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 Post subject: GSMR 1702 question
PostPosted: Wed Jan 12, 2005 1:56 pm 

Joined: Sun Aug 22, 2004 9:35 am
Posts: 8139
Location: Wilton, NY
Now that Great Smoky Mountains RR 2-8-0 1702 is back in operation, does it still have the roller bearing driving axles or converted back to plain bearings? If the latter, were the axles replaced in the process?

http://www.castlegraphics.com/graphic/t ... 9-2004.jpg


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 Post subject: Re: GSMR 1702 question
PostPosted: Wed Jan 12, 2005 2:01 pm 

Joined: Sun Aug 22, 2004 8:28 am
Posts: 2528
Location: Salt Lake City, Utah
Bob and others,

From what I understand, I believe they went back to plain bearings. New axles were made, and TVRM assisted in the making of new boxes. I believe I remember reading/hearing that the new boxes use oil instead of the hard grease, like what Strassburg has done on its locomotives.


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 Post subject: Re: GSMR 1702 question
PostPosted: Wed Jan 12, 2005 5:33 pm 

Joined: Sun Aug 22, 2004 8:31 am
Posts: 1170
Location: South Carolina
It definitely was converted back to plain bearings. Based on the info I was given, the sealed Timken bearings that were used failed after a relatively short life.

The roller bearings used were not the traditional design bearings that had been typically used on steamers, but were an attempt at adapting current off-the-shelf Timken sealed railroad bearings for use on a steamer. The main reason traditional roller bearings couldn't be used is lack of sufficient room in the frame openings. These were sized for friction bearings, which typically require significantly less diametrical clearance than roller bearings. Even with the relatively small diameter roller bearings used, the axles had to be turned down to fit the bearings. Then, bushings were pressed onto the ends of the axles to restore the original diameter and the drivers were pressed back on. The original driving boxes were modified to accept the roller bearings and had to be replaced when the reversion to friction bearings was carried out.

There seem to be several theories as to what the ultimate cause of the failure was (grease lubrication vice oil, lack of proper bearing boxes to hold both rollers on each axle in alignment, excessive stress due to curvy railway, etc.). Railway management was understandably unwilling to pursue this R&D effort; hence the conversion back to conventional bearings.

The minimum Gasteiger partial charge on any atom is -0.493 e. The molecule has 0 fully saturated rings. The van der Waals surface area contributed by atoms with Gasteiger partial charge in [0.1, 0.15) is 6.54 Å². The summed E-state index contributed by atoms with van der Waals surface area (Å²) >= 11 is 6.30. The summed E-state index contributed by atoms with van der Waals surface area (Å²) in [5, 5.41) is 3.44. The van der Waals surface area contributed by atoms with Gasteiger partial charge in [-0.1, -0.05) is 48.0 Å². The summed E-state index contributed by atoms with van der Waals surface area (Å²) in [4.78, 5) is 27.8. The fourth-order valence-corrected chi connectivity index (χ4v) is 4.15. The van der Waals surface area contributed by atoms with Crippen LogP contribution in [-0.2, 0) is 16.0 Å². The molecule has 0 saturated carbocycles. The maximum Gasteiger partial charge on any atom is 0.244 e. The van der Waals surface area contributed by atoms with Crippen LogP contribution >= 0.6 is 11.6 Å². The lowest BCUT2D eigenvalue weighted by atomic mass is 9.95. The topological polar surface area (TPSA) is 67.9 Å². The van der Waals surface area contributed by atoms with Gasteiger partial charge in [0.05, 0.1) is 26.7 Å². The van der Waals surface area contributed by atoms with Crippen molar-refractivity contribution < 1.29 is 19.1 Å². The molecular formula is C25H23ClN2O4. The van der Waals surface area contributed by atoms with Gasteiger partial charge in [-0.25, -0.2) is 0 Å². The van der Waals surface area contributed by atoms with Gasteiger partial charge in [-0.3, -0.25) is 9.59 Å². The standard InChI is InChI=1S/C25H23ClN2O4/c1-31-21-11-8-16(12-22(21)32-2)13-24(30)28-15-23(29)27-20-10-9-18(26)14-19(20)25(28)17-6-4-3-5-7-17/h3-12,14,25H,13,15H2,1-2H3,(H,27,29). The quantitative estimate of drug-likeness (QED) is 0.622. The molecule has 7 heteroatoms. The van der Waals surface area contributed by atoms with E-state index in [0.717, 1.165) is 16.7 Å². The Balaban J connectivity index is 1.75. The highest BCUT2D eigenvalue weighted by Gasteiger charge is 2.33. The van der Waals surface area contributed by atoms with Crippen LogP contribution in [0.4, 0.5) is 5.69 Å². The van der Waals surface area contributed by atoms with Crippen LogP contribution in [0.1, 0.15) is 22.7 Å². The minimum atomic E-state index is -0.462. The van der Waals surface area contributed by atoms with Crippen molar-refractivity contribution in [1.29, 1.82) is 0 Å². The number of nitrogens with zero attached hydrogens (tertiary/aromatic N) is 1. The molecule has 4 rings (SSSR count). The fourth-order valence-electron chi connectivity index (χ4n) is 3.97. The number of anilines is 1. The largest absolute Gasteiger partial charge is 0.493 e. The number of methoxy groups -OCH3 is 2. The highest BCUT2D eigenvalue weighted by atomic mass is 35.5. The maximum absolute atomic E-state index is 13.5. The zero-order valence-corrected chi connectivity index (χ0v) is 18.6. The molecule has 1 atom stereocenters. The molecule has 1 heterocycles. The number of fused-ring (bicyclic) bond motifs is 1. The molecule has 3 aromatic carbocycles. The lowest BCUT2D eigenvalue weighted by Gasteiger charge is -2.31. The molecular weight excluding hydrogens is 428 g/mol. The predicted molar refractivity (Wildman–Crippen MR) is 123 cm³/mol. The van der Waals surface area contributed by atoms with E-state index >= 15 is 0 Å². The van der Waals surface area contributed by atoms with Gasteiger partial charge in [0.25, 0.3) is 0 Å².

I sure hate to see such an expensive attempt at modernizing a steamer fail.

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Hugh Odom
The Ultimate Steam Page
http://www.trainweb.org/tusp


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 Post subject: Re: GSMR 1702 question
PostPosted: Wed Jan 12, 2005 8:47 pm 

Joined: Wed Aug 25, 2004 10:46 pm
Posts: 131
The 1702 was converted back to friction bearings. The decision to go back to friction bearings was the same as the initial reason for doing the conversion. Lower maintenance costs. Unfortunitly, when you do an experiment you are not always presented with the data that you are looking for. In this case, for the five seasons that the rollers were under the loco, there was little to no maintenance. But the cost of replacing them in conjuction with the abrieviated life span made retrofitting the loco the best decision.

The axle and box design was very much based on a sister S-160 #611 (currently at TVRM). I went back with oil cellars instead of grease because of the greater availabilty of oils and the ease of maintenance. I use Journaltex HD 57 from Texico. We made the crown brass out of a hi-lead bronze, with some interesting but simple oil grooves. The cellars have a 6x11 journal pad to move the oil. We run the loco between 15 and 20mph, and have consistantly arrived in Bryson City (16 miles) with axle/box temperatures 5-10 degrees above ambient, if that. Number four is a little warmer, but it's a Consolidation. The rod bearings are also made of hi-lead bronze and run about the same. All of the major machining and design work was completed by Steam Operations Corporation, and the other wheel work and crankpin work was completed by TVRM. Both know their business and are great to work with. The 1702 was also fitted with hub liners that can be replaced without anything more than an N-wrench. 2-3 hours and it's out with restored lateral. Give Scott Lindsay a call if your interested in the idea.

Unfortunitly, we are not having the same luck with the boiler as we have with the running gear. A press release is forth coming, but the 1702 is currenty stripped for a 1472, and will be recieving an improptu new firebox. (Yes, all the inner sheets). It will likely not be in service this coming season. Rumer is that sometimes one can get through a winter by only doing an annual on one of these things!!!

Ryan


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